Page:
Cortical Entropy Values Correlate With Brain Scale-Free Dynamics

Abstract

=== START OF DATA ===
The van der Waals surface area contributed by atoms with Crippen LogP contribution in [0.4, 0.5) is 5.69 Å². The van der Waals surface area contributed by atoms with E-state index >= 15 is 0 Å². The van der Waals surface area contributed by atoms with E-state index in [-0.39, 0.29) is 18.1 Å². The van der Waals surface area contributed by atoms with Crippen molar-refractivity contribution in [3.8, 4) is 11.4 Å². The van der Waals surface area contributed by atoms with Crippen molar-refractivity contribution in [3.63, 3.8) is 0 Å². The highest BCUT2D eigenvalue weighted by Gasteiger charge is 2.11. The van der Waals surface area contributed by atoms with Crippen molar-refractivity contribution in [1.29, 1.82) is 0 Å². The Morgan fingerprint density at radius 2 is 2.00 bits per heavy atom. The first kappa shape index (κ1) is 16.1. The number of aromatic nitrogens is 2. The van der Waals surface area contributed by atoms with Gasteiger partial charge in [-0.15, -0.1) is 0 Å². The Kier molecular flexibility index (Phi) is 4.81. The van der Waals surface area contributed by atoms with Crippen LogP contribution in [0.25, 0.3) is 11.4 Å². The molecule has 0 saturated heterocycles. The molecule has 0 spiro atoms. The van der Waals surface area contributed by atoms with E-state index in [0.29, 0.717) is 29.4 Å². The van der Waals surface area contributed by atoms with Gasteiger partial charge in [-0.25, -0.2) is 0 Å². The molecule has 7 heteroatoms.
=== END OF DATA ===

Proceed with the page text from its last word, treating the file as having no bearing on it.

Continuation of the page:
A two-dimensional shadow may encompass more information than its corresponding three-dimensional object. If we rotate the object, we achieve a pool of observed shadows from different angulations, gradients, shapes and variable length contours that make it possible for us to increase our available information. Starting from this simple observation, we show how informational entropies might turn out to be useful in the evaluation of scale-free dynamics in the brain. Indeed, brain activity exhibits a scale-free distribution, which appears as a straight line when plotted in a log power versus log frequency plot. A variation in the scale-free exponent and in the line scaling slope may occur during different functional neurophysiological states. Here we show that modifications in scaling slope are associated with variations in Renyi entropy, a generalization of Shannon informational entropy. From a three-dimensional object's perspective, by changing its orientation (standing for the cortical scale-free exponent), we detect different two-dimensional shadows from different perception angles (standing for Renyi entropy in different brain areas). We perform simulations showing how, starting from known values of Renyi entropy (easily detectable in brain fMRIs or EEG traces), it is feasible to calculate the scaling slope in a given moment and a given brain area. Because changes in scale-free cortical dynamics modify brain activity, suggests the possibility of novel insights in mind reading and description of the forces required for transcranial stimulation.